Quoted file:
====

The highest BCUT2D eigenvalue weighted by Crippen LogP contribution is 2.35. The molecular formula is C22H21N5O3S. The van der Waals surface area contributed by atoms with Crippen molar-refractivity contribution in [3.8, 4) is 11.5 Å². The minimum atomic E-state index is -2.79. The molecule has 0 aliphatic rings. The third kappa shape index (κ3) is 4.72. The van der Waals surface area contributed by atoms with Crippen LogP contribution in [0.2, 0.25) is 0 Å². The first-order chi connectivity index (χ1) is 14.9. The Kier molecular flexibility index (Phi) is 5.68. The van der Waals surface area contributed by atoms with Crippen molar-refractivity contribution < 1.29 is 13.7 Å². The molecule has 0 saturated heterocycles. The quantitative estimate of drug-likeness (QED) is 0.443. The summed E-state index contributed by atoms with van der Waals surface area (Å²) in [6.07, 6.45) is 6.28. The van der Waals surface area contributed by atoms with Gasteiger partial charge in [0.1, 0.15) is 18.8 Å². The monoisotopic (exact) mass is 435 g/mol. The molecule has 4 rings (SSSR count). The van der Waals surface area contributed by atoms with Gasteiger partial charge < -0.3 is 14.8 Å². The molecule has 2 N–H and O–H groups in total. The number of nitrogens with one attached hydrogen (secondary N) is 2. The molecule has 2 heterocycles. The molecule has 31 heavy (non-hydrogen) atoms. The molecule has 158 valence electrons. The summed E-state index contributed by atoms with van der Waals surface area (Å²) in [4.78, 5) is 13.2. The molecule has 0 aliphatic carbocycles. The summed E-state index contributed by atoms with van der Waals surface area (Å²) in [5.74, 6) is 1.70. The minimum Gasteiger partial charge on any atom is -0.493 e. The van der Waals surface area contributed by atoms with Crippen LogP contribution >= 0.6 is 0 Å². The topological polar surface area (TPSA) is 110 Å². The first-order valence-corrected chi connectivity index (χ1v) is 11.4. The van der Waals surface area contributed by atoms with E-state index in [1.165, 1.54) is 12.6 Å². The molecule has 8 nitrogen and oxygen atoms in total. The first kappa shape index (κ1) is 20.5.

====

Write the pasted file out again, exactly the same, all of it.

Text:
The highest BCUT2D eigenvalue weighted by Crippen LogP contribution is 2.35. The molecular formula is C22H21N5O3S. The van der Waals surface area contributed by atoms with Crippen molar-refractivity contribution in [3.8, 4) is 11.5 Å². The minimum atomic E-state index is -2.79. The molecule has 0 aliphatic rings. The third kappa shape index (κ3) is 4.72. The van der Waals surface area contributed by atoms with Crippen LogP contribution in [0.2, 0.25) is 0 Å². The first-order chi connectivity index (χ1) is 14.9. The Kier molecular flexibility index (Phi) is 5.68. The van der Waals surface area contributed by atoms with Crippen molar-refractivity contribution < 1.29 is 13.7 Å². The molecule has 0 saturated heterocycles. The quantitative estimate of drug-likeness (QED) is 0.443. The summed E-state index contributed by atoms with van der Waals surface area (Å²) in [6.07, 6.45) is 6.28. The van der Waals surface area contributed by atoms with Gasteiger partial charge in [0.1, 0.15) is 18.8 Å². The monoisotopic (exact) mass is 435 g/mol. The molecule has 4 rings (SSSR count). The van der Waals surface area contributed by atoms with Gasteiger partial charge < -0.3 is 14.8 Å². The molecule has 2 N–H and O–H groups in total. The number of nitrogens with one attached hydrogen (secondary N) is 2. The molecule has 2 heterocycles. The molecule has 31 heavy (non-hydrogen) atoms. The molecule has 158 valence electrons. The summed E-state index contributed by atoms with van der Waals surface area (Å²) in [4.78, 5) is 13.2. The molecule has 0 aliphatic carbocycles. The summed E-state index contributed by atoms with van der Waals surface area (Å²) in [5.74, 6) is 1.70. The minimum Gasteiger partial charge on any atom is -0.493 e. The van der Waals surface area contributed by atoms with Crippen LogP contribution >= 0.6 is 0 Å². The topological polar surface area (TPSA) is 110 Å². The first-order valence-corrected chi connectivity index (χ1v) is 11.4. The van der Waals surface area contributed by atoms with E-state index in [1.165, 1.54) is 12.6 Å². The molecule has 8 nitrogen and oxygen atoms in total. The first kappa shape index (κ1) is 20.5.